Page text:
Citizen Science: American Eel Research
Students and Community Partners Research Migratory Fish
Watch a clip of the eel project on DEC TV
These nearly transparent glass eels
were born in the Atlantic's
The American eel (Anguilla rostrata) is a migratory fish that is born in the Atlantic Ocean and enters North American tributaries as tiny "glass eels". The species is in decline over much of its range, and baseline studies of migrations are crucial for management.
Teams of scientists, students, and community volunteers collect glass eels using net and trap devices on several Hudson River tributaries each spring. The juvenile fish are counted, weighed, and released alive, and other environmental data is recorded. At several sites, herring surveys are also conducted.
The project involves students and teachers directly with scientific design and field methods. Students experience their local ecosystem firsthand, and collect important information about migrating fish and environmental conditions over an entire season.
- Check out results from 2013 in the Hudson River American Eel Research Project Overview (PDF, 1.89 mB)
- Download the Hudson River Eel Project Report (PDF) (1.34 mB), which covers results from 2008-2013
Information for Volunteers
Project Description: Volunteers will check nets one or more days per week. It takes approximately 45 minutes to sample each day. All gear and materials are provided, but personal transportation to the site is required. You should be willing to work outside under variable conditions, wear waders into the stream, and work collaboratively within a team of students and volunteers. The project is fun and provides important data on eel migration.
- Download our Volunteer Flyer (PDF, 255 kB)
Zoraida Maloney: email@example.com; (845) 889-4745 x.107
Chris Bowser: firstname.lastname@example.org
Sample streams include:
Poughkeepsie High School students collect
glass eels on the Fall Kill
- Richmond Creek in Staten Island
- Bronx River in the Bronx
- Saw Mill in Yonkers
- Furnace Brook in Cortlandt
- Minisceongo Creek in West Haverstraw
- Indian Brook at Constitution Marsh in Cold Spring
- Quassaick Creek in Newburgh
- Fall Kill in Poughkeepsie
- Crum Elbow Creek in Hyde Park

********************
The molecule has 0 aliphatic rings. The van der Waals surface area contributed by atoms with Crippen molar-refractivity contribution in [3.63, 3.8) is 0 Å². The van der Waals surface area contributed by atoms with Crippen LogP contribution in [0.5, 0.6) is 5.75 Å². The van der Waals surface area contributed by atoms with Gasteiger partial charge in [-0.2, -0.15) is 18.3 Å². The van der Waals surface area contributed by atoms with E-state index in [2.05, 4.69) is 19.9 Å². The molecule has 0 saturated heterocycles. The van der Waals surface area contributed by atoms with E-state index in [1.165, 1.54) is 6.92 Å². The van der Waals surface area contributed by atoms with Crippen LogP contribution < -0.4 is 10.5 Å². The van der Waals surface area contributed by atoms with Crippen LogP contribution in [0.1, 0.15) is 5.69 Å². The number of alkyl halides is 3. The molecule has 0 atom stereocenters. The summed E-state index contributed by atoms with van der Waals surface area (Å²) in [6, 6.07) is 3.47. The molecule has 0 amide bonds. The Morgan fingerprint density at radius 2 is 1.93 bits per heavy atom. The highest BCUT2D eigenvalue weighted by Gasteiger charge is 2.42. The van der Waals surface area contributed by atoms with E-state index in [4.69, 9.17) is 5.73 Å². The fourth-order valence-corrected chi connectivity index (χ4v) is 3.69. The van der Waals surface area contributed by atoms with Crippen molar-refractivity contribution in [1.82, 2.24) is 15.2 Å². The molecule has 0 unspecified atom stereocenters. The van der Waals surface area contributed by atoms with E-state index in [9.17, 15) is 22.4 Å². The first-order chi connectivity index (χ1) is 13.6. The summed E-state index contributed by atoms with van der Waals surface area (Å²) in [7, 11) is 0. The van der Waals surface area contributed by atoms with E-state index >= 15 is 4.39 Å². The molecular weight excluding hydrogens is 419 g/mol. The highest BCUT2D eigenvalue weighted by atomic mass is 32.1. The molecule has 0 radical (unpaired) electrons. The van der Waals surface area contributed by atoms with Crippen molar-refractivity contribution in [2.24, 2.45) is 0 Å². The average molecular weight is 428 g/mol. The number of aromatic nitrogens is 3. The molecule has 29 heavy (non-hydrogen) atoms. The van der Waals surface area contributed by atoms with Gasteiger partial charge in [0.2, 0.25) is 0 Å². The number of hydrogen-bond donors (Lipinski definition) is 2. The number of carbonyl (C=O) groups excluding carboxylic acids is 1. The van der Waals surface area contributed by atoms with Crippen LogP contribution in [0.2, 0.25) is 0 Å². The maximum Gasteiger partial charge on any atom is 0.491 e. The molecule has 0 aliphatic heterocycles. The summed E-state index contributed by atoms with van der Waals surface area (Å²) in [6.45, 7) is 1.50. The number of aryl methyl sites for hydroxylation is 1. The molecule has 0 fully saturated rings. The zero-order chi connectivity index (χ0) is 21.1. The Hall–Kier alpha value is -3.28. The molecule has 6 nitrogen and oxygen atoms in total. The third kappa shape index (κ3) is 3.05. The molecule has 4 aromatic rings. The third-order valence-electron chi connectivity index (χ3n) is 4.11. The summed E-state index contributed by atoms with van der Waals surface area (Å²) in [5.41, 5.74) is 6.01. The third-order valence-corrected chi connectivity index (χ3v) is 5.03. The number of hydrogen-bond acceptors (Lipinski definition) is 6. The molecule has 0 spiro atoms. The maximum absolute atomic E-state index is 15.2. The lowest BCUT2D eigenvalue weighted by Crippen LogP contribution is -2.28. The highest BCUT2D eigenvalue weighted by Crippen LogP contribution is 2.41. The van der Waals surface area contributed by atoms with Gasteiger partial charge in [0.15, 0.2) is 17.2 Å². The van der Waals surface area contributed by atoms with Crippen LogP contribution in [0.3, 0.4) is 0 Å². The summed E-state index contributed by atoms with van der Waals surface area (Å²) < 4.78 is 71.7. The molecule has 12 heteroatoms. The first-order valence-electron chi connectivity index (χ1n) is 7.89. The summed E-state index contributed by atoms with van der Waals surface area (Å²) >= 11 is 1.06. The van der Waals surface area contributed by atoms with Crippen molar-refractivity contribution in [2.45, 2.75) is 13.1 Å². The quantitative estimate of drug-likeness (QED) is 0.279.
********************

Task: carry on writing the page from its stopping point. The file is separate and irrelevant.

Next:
- Black Creek in Esopus
- Saw Kill in Annandale-on-Hudson
- Hannacroix Creek in New Baltimore
2011 Eel Project Results
- Download the 2011 Eel Project Results Summary (PDF) (819 kB)
More than 275 volunteers monitored ten sites from Westchester to Greene Counties. Over 7,500 juvenile eels were caught! These eels were often released above dams and barriers to access habitat.
This spring the glass eel migration at Black Creek was later and not as high as last year. One possible reason is more rainfall and higher stream flow. Last year in Poughkeepsie there were 8 inches of rain from March through May, while this year there were 15 inches! What are some other possible reasons eel numbers were lower in 2011?
We installed an eel ladder at Furnace Brook to get eels above a large dam. The low-cost design worked great, catching over 200 eels in the first two weeks!
Volunteers at all sites were involved with other aspects of research and restoration. They planted trees along streams, measured water quality, and checked for spawning herring.
Thank you for your support
In addition to hundreds of volunteers, the Eel Project is supported by many organizations and partners.
Please contact us to find out more and sign up to volunteer:
Chris Bowser, email@example.com
Sarah Mount, firstname.lastname@example.org
2010 Eel Project Summary of Evaluations
- Download the 2010 Eel Project Summary of Evaluations (PDF) (379 kB)
Background: The Eel Project monitors juvenile eels migrating from the Atlantic Ocean into the Hudson River Estuary and its watershed. Every day in April and May, students and community volunteers get into the water to check a specialized net for eels in their local streams. This handout contains some of the feedback we received from the Spring 2010 volunteers after the completion of the years sampling. There were an estimated 250 volunteers at nine sites in 2010, and we received 122 evaluations from a wide range of sites and ages. For the responses below, the "before" rating was in retrospect, not actually assessed before the project began.
Average KNOWLEDGE of your local stream environment before and after this project
Before: 2.3, After: 4.2
Average ATTITUDE about the local stream environment before and after this project
Before: 3.8, After 4.7
Average INTEREST in wildlife and the environment before and after this project
Before: 3.9, After 4.6
Here are a few selected answers to some of the open-ended questions:
Why did you decide to help with the Eel Project this year?
"To have fun helping the environment"
"I was promised extra credit for Biology, but it also seemed like a good way to spend time outside with friends while learning about the environment"
"Because I love eels!"
"It seemed like a good approach to assist locally - almost in my own backyard"
What did you like most about this project?
"Working with students during this project and watching the progress they made in confidence and technique - was awesome"
"Touching the eels"
"Going in the water with waders"
"The people I worked with and the eels"
"Very hands on and got to be highly involved"
"Everything - I loved making new friends. I loved learning! I love hands on experiences"
What has this project taught you about your local environment?
"Ecology can be fun!"
"I feel that I help the earth by doing the eel project"
"It has taught me that eels are smart and word spreads of the giant net in the river"
"Our environment still contains wildlife like eels who need conserving"
"I like that I now know more about something I see nearly every day - the Hudson"
"It's taught me that I share my waters with awesome eels!"
"That every species is important no matter how slimy"